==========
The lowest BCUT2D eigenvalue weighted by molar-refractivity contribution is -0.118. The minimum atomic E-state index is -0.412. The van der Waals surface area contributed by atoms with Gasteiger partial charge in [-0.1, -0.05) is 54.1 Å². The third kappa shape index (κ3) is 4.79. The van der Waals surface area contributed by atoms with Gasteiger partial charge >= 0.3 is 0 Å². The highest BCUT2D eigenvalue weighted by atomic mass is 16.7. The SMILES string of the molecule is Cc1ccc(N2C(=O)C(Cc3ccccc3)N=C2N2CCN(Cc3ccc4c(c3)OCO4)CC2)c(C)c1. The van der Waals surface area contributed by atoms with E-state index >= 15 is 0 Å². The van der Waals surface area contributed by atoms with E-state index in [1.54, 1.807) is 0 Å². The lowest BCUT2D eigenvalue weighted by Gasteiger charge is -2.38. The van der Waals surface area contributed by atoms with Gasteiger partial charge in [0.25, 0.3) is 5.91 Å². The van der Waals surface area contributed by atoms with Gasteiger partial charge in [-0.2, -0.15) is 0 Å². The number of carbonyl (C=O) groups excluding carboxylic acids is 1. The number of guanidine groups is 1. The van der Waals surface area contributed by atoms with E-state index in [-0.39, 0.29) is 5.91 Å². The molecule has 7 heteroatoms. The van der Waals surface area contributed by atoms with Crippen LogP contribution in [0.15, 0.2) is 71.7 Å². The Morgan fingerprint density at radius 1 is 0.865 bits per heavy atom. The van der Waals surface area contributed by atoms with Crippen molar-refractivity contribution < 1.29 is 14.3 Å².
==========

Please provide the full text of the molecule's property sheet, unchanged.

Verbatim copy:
The lowest BCUT2D eigenvalue weighted by molar-refractivity contribution is -0.118. The minimum atomic E-state index is -0.412. The van der Waals surface area contributed by atoms with Gasteiger partial charge in [-0.1, -0.05) is 54.1 Å². The third kappa shape index (κ3) is 4.79. The van der Waals surface area contributed by atoms with Gasteiger partial charge >= 0.3 is 0 Å². The highest BCUT2D eigenvalue weighted by atomic mass is 16.7. The SMILES string of the molecule is Cc1ccc(N2C(=O)C(Cc3ccccc3)N=C2N2CCN(Cc3ccc4c(c3)OCO4)CC2)c(C)c1. The van der Waals surface area contributed by atoms with E-state index >= 15 is 0 Å². The van der Waals surface area contributed by atoms with E-state index in [1.54, 1.807) is 0 Å². The lowest BCUT2D eigenvalue weighted by Gasteiger charge is -2.38. The van der Waals surface area contributed by atoms with Gasteiger partial charge in [0.25, 0.3) is 5.91 Å². The van der Waals surface area contributed by atoms with Gasteiger partial charge in [-0.2, -0.15) is 0 Å². The number of carbonyl (C=O) groups excluding carboxylic acids is 1. The number of guanidine groups is 1. The van der Waals surface area contributed by atoms with E-state index in [-0.39, 0.29) is 5.91 Å². The molecule has 7 heteroatoms. The van der Waals surface area contributed by atoms with Crippen LogP contribution in [0.15, 0.2) is 71.7 Å². The Morgan fingerprint density at radius 1 is 0.865 bits per heavy atom. The van der Waals surface area contributed by atoms with Crippen molar-refractivity contribution < 1.29 is 14.3 Å².